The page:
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Of Raging Kinskis And Fake Rose Petals
The most fascinating fragrances for me are those that do not directly trigger a reflex to buy. Which, months after the first encounter notwithstanding, creep back into consciousness without any external trigger and say: "I'm still here. You might have to look for half a day. But I'm there. And you should try again." I've written about this in the past, and I'm doing it again now. Often these are the scents that don't fit the familiar pattern and break up the known. The force of habit is stronger than the spirit of discovery at first. But the forward-pressing desire for the new eventually finds its way through the brain into olfactory memory.
I must have had my sample of Fars for over two years. Every few months it comes out of nowhere. The need to seek out Fars again. After the pale memory on which I want to spray again a current impression. Up until now, along with the obvious fascination, there has always been a doubt present as to whether the scent suits me. Slowly, however, I have to admit to myself that I no longer want to escape the spell. The spirit of discovery has triumphed once again. But why is that so?
I've read about comparisons to Jubilation 25 by Amouage. And while the fragrance profiles are really far apart, it makes sense. In both fragrances, the contents are extremely tightly woven. Individual notes are hard to pick out. The famous whole that is more than its parts. There's also the solemnity of demeanor, even if the extroversion is a different one here. And just like the Amouage, something touches me here that I can't quite put into words. That certain je-ne-sais-quoi vibe that every fragrance enthusiast knows from somewhere. That you can't attribute to specific fragrance notes. The sum makes the music here.
Whether Fars really belongs in the family of oud stars is questionable. That it has rather harmed the fragrance, probably. When I read here, Fars is an ordinary rose oud fragrance, the inner Kinski rages. Oud is indeed a not entirely unimportant note here, but it has more of an embracing effect in the background. Rose and rose geranium are also NOT the same thing olfactorily (damn it, but Klaus is starting to calm down). It's more the rose stem, including the leaves, that's been used up here. I'm pretty sensitive to rose scents - here everything blends smoothly into said whole and it doesn't smell classically rose.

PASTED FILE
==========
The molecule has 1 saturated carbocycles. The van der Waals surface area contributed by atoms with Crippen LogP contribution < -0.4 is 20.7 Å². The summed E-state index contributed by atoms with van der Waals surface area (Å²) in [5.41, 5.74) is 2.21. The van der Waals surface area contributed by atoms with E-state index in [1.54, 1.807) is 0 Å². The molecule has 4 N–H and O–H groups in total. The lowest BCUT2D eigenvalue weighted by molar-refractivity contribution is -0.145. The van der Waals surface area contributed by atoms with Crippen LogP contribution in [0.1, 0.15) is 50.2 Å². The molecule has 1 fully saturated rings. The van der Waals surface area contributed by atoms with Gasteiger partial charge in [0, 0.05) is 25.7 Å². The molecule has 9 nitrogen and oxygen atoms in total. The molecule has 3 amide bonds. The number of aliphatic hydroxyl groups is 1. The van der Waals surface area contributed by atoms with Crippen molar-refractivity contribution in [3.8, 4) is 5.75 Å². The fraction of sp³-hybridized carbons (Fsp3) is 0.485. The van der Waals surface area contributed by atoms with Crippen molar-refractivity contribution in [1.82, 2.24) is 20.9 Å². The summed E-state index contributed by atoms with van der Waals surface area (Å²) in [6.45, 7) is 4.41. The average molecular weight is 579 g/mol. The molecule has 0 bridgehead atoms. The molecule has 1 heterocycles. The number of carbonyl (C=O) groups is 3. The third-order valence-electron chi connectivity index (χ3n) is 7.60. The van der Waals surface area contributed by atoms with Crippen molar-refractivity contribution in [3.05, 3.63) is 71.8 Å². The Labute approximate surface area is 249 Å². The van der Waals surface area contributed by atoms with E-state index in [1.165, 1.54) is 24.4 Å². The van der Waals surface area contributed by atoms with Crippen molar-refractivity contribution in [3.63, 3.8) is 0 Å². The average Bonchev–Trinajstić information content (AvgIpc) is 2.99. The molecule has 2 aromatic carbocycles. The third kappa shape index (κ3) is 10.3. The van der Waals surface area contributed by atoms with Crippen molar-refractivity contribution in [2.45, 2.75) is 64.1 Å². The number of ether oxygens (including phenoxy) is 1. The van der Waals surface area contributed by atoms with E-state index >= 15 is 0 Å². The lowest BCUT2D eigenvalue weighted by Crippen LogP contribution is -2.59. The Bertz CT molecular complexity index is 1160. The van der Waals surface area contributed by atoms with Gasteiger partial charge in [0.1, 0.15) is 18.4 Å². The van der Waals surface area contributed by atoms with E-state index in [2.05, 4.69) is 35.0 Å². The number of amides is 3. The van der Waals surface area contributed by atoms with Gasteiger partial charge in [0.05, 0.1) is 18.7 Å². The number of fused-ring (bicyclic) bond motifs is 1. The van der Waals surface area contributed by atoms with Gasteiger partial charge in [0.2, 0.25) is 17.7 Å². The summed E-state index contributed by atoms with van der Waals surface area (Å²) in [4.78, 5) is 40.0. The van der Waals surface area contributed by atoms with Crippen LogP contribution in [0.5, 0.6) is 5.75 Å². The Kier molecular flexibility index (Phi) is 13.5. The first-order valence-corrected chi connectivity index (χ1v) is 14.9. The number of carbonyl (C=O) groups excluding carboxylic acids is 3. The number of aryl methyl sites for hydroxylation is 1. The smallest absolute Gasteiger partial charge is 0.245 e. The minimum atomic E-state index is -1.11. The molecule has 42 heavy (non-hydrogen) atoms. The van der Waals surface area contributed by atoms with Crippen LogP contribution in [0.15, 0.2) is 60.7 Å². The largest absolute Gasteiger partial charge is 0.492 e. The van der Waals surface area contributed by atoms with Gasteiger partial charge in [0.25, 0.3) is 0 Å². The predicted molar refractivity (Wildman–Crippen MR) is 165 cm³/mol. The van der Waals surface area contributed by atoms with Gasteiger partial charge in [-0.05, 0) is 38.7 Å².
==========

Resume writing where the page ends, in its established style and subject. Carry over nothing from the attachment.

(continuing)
So who are the fragrance stars here? Honestly, it's hard to say. The lavender is definitely present. I'm really not a lavender fan, but it's so elegantly tucked away here. So cooling and pure. I can't detect the stated bergamot separately. To me, Fars is an extremely tight interplay of the cool lavender, a woody rose geranium with a bit of vetiver tangled in it, and a dark, bubbling base. At first glance, this sounds like a contradiction that doesn't necessarily go well together. But with Fars, everything just fits. As if it could be different, but it doesn't need to be. The whole thing comes across extremely smooth and almost airy despite an undeniable heaviness. The scent texture really makes me think of silk. As cheesy as it sounds.
As alluded to above, Fars smells really classy and celebratory. Unlike Jubilation 25, however, Fars doesn't need a baroque palace to come through. Fars practices in understatement and can be worn low dosed certainly well in the work environment. A fragrance for people who appreciate beauty but don't want to tattoo that on their forehead. However, Fars can certainly be disguising due to its luxurious appearance. One of the reasons I wasn't quite sure at first. Fars carries something very pleasantly sophisticated - without being too enamored with his own aesthetic. Attractive and thoroughly sexy. Provided the fragrance suits the demeanor of the wearer. For me, the fragrance is rather masculine, but have also read contrary opinions.
Extremely Arabic Fars does not work on me. In a blind test, I would probably not have been able to categorize him in this way. Which is part of the appeal. Either I know too little in the field of Arabic fragrances (possible) or the marketing does the rest. Fars could also be an Arabic interpretation of a French fragrance house. I understand the reference in principle. When you think of oud, you naturally think of Arabic fragrances. However, the whole making of the fragrance reminds me more of French perfumery. I may be wrong, but that's my impression. The longevity is very good, the sillage finely tuned. Fits simply.
So another fragrance has taken its time. Even if the result was probably already determined at the first encounter. The gentle bonds of habit did not want to allow it, for that it is now all the more beautiful. That's why this hobby is so beautiful: because one's own ideas are always challenged. This is the only way to keep the spirit of discovery alive. In a world of raging Kinskis, delicate rose petals and woody rose stems. Actually not so bad.